IG sparks dispute over CIO's power

Just how much authority over the IT budget does the Homeland Security department's CIO need?

A new audit argues that planning for the budgets has not been sufficiently centralized, but DHS managers disagreed with that assessment and are defending the current structure.

The dispute is outlined in the May 4 report from the DHS Office of Inspector General.

The auditor recommended that the Deputy Undersecretary for Management assign the Chief Information Officer centralized control over the department’s IT budget planning process.

The CIO needs to have an expanded role in the department’s budget planning process in order to identify problems in the component IT budgets before they become final, wrote Frank Deffer, assistant inspector general for IT audits.

DHS Management Undersecretary Chris Cummiskey defended the current organizational structure, saying the CIO has the needed authority already.

Cummiskey wrote in a response that the CIO is already “firmly integrated with the processes for making budget, financial and program management decisions within the agency.” The response was attached to the report.

Nonetheless, Deffer persisted in advising changes.

“We do not agree that the Office of the CIO is, as yet, ‘firmly integrated’ into DHS IT budget processes,” Deffer wrote. “We determined that the CIO needs to participate earlier in the budget planning process so that the CIO can ensure that component IT budget plans are in alignment with departmental goals and objectives. As such, we look forward to hearing more about the Department’s plans to ensure the CIO’s integration into the Department’s budget planning process to review, guide, and approve IT investments.”

Overall, Deffer concluded that DHS has tighter management over its $6 billion information technology portfolio than it did three years ago, but improvement is needed for its IT budget planning and staffing.

The audit gives DHS CIO Richard Spires credit for making progress in effectively managing IT at the department. Spires became CIO in 2009, a year after the most recent audit in 2008.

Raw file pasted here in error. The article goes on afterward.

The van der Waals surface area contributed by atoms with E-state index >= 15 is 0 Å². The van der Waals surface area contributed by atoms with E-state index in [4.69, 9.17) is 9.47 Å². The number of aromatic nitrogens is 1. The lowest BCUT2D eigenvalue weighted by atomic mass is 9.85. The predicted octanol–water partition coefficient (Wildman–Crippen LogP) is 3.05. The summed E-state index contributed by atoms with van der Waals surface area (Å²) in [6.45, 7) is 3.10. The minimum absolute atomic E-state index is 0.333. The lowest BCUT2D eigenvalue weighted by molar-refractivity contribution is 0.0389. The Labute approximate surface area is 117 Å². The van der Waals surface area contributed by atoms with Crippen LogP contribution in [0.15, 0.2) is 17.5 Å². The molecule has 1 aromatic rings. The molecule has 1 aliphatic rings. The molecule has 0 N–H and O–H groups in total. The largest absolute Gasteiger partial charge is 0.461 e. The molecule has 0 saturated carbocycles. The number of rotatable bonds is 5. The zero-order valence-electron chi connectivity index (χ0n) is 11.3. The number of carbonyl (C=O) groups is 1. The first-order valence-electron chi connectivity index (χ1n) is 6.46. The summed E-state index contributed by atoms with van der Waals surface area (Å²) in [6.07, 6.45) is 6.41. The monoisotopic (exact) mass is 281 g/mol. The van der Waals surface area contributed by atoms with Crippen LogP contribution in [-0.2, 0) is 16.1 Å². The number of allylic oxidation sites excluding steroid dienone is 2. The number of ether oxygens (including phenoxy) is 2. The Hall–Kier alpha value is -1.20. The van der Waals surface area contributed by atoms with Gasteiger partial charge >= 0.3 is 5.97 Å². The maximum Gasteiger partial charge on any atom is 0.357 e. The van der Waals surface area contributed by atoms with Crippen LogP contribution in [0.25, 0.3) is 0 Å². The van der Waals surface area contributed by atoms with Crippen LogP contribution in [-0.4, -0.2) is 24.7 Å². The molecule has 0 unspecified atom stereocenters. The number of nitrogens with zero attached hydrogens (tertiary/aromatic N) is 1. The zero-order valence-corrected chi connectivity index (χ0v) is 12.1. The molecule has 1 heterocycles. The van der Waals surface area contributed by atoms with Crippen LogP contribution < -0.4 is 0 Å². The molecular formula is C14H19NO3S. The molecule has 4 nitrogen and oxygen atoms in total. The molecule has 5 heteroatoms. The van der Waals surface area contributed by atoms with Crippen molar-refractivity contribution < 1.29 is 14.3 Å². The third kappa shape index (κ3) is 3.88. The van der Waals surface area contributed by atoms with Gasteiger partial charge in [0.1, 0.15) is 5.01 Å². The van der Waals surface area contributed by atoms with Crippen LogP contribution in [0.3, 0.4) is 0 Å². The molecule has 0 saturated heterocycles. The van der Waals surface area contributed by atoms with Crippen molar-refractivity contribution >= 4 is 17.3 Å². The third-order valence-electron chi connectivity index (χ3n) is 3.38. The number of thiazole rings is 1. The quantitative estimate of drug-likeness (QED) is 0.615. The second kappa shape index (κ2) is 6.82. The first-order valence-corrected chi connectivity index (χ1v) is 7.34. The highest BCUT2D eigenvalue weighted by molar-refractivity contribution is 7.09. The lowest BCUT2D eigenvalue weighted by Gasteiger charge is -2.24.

“Since 2008, the CIO has increased oversight and authority of IT by reviewing DHS component programs and acquisitions,” Deffer wrote. “This has enabled the CIO to make strategic recommendations to reduce costs and duplication.”

For example, the department has moved forward on consolidating data centers and networks, with cost savings anticipated. Also, there has been more effective management of IT portfolios, enterprise architecture, networks and acquisition, the audit said.

However, DHS continues to find it difficult to recruit people to manage its IT, the audit indicated, even though staffing levels have increased. Similar problems had been identified in the 2008 audit.

Since that time, the CIO’s office has increased staffing significantly, from 71 full-time employees in 2008 to approximately 344 full-time employees in 2011.

Another boost is planned this year, to bring the total to nearly 450 full-time employees by Sept. 30, the auditors wrote.

However, sheer numbers of employees do not address the need for more staff attention to budget planning. Currently, there is only one full-time employee in charge of IT budget functions, who performs about 75 percent of the portfolio reviews for approximately 90 IT programs, the report said.

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